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29 of 34 people found the following review helpful By Paul Allaer TOP 100 REVIEWERVINE VOICE on May 3, 2011
Format: Audio CD
Fleet Foxes seemingly came out of nowhere in 2008 with the promising "Sun Giant" EP, followed later in the year with their self-titled album, which immediately won critical acclaim. After lots of touring and a botched attempt to record a new album (the band scrapped the first recording sessions), now finally comes the highly anticipated second album.

"Helplessness Blues" (12 tracks; 50 min.) is no radical departure from the first album, sounding ever more gorgeous, if anything. Singer-songwriter Robin Pecknold continues to explore the sounds of spaceous folk-rock, with clear influences from Simon and Garfunkel, and the intrecate vocal interplay (reminicent of, say, the Beach Boys) are even more in the forefront than on the debut album. All of of this is a good thing. The album kicks off with a gentle "Montezuma" and great tracks follow one after another. It is clear that Pecknold has thrown his heart and soul into making this album. Special mention goes to track 5, "The Plains/Bitter Dancer", which is really several songs into one track, but it works just beautiful. The title track follows, and is of course nothing "blues"-like, but in the ache that the song brings about. A short instrumental "The Gascades" is the bridge into the second half of the album. "Lorelai" is a sunny love-song. It eventually leads to track 11 "Blue Spotted Tail", just Pecknold solo on acoustic guitar, and it would be a fine album closer in my book. But it is followed by one more track "Grown Ocean", which is not bad, but somehow for me it felt like one song too many. But it's a minor quibble, to be honest. In all, this is clearly one of the best albums of the year so far.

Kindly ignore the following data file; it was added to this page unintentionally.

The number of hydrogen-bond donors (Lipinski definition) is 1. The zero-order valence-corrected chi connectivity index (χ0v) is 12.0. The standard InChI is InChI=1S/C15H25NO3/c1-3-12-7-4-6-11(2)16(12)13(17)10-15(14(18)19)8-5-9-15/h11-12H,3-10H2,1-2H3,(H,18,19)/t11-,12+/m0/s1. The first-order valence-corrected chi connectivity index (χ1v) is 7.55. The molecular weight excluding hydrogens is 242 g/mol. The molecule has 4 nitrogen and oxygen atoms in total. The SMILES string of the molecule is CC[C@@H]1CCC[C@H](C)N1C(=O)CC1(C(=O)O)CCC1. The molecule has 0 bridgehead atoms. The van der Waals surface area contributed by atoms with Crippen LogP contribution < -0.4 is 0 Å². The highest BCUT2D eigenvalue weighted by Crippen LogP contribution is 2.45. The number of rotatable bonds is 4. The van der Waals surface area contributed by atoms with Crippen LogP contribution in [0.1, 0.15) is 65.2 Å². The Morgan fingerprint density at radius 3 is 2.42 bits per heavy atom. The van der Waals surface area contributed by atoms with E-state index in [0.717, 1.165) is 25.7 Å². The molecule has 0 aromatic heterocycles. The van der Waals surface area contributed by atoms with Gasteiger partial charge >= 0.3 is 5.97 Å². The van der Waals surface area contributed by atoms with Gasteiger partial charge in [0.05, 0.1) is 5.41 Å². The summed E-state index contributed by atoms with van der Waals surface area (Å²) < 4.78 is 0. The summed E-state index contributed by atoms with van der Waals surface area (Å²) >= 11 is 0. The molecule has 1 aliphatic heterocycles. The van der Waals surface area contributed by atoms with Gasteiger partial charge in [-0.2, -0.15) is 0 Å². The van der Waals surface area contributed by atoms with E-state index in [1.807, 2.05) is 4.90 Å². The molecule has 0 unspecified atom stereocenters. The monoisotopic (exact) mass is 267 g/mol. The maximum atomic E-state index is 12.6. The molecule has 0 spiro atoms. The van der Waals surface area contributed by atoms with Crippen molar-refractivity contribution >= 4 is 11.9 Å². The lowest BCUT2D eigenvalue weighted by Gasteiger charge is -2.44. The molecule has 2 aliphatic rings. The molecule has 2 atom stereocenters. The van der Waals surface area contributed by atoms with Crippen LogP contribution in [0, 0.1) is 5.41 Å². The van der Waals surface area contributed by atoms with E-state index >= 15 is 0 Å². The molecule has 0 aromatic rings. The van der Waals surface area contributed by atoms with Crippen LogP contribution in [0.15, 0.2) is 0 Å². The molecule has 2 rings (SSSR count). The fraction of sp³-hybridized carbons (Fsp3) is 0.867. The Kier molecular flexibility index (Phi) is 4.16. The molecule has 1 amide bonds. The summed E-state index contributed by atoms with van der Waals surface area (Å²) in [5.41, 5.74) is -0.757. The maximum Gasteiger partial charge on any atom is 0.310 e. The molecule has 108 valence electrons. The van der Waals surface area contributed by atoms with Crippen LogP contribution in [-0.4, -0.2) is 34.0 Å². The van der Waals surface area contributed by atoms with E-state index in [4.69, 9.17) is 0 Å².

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6 of 7 people found the following review helpful By Mitchell Howard on May 5, 2011
Format: Audio CD
It's true, all the hype surrounding Fleet Foxes and this album, and it actually lives up to it. I was getting a little bored with Robin Pecknold, feited by Uncut magazine (do yourself a favour, the most relevant music mag out there)as a meister of new music, based on the two albums (1's an EP) from 2008 and I'm sure, superb live performances, but they haven't been to New Zealand. Yet!!! Three years seems a long time between drinks in the new age where everything should be instantaneous, shouldn't it? so there was I (unkindly) and cynically, thinking what's all the fuss about. Mumford and Son's happened followed by the new Decemberists album and Duke and the King and dare I say it I was thinking "Has Beens" before they'd even really started.

Well I don't mind acknowledging when I'm wrong and I guess in retrospect, that Fleet Foxes were under all sorts of pressure to live up to their billing. and build on their initial releases. They've spent a long time away from the release parade, doing tours, being ill and recording/recording/recording and the resulting album is worth it. I'm going to say its the best new album of 2011, along with J Mascis, and in fact I'm sooooo taken with it that i think its probably the best new album of the decade and very very representative of where good new, indie/alt/cosmic americana is going.

The albums sound is definitively Fleet foxes, and what they've done is create a suite of song's where every one adds to the whole, a bit like those great CSN, and CSNY early albums where it all tied together with a great lead track, followed by a cluster of very strong songs. In terms of specific highlights, well its like Fleet foxes played "Amnesiac" before every session.